The simple soup my mother makes from the vegetables she grows in her own garden next to the house where I grew up in St. Viet, Carinthia, Austria, is very little different from the following traditional French recipe: just lots of good, fresh vegetables and some liquid to cook them in.
Cut the leeks, potato, onion, celery, zucchini, green beans, and carrots into 1/4-inch dice.
In a 6-quart stockpot, combine 3 tablespoons of the olive oil with the water. Add the vegetables and saute over medium-low heat until all the water evaporates. Do not brown the vegetables.
Add the stock and bring to a boil. Cook at a gentle boil for 30 minutes.
Meanwhile, in a food processor fitted with the metal blade, put the tomatoes, basil, garlic, and remaining 3 tablespoons olive oil. Pulse until pureed.
Stir the puree into the cooked soup. Do not let the soup return to a boil. Season, to taste, with salt and pepper. Serve the soup hot or cold from a tureen or in individual bowls.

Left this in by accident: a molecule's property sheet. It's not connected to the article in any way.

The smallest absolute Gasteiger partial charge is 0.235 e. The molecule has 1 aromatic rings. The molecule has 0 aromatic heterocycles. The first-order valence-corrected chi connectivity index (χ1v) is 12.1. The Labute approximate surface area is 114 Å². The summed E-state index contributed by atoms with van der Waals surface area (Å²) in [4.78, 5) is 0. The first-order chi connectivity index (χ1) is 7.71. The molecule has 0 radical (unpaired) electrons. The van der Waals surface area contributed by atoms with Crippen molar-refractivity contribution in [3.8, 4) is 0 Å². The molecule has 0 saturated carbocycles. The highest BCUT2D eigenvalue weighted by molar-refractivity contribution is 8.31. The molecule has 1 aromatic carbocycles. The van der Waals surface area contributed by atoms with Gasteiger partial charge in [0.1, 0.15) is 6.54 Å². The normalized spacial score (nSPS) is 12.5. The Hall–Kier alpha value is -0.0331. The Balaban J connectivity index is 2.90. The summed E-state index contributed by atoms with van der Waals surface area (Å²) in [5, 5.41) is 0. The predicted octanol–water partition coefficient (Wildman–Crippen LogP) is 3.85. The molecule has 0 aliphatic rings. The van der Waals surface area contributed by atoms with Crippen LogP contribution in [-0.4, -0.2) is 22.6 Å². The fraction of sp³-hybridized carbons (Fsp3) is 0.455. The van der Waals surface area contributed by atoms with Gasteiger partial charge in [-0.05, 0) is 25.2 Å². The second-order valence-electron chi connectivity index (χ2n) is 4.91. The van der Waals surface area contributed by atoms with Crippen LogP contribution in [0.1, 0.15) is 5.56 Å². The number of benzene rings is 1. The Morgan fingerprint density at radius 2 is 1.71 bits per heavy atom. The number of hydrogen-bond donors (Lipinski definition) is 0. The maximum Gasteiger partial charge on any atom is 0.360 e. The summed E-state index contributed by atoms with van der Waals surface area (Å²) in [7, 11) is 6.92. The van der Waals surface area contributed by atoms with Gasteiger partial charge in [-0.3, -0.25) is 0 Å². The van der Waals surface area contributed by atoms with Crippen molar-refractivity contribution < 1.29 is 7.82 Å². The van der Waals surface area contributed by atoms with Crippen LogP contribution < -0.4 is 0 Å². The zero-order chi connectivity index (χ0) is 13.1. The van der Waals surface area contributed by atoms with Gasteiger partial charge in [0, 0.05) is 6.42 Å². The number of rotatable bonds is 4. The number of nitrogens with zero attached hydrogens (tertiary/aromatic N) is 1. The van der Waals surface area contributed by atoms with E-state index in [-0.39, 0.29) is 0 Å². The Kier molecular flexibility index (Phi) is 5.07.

Cook's Note: My mother uses only water, because her vegetables are peak-of-season, just-picked, and therefore full of flavor; but you can use stock if you like. Pistou, the puree of tomatoes, basil, garlic, and olive oil in this recipe, is a traditional French condiment that adds a burst of flavor just before serving.
Recipe courtesy of Wolfgang Puck, "Wolfgang Puck's Modern French Cooking for the American Kitchen", Houghton Mifflin, 1981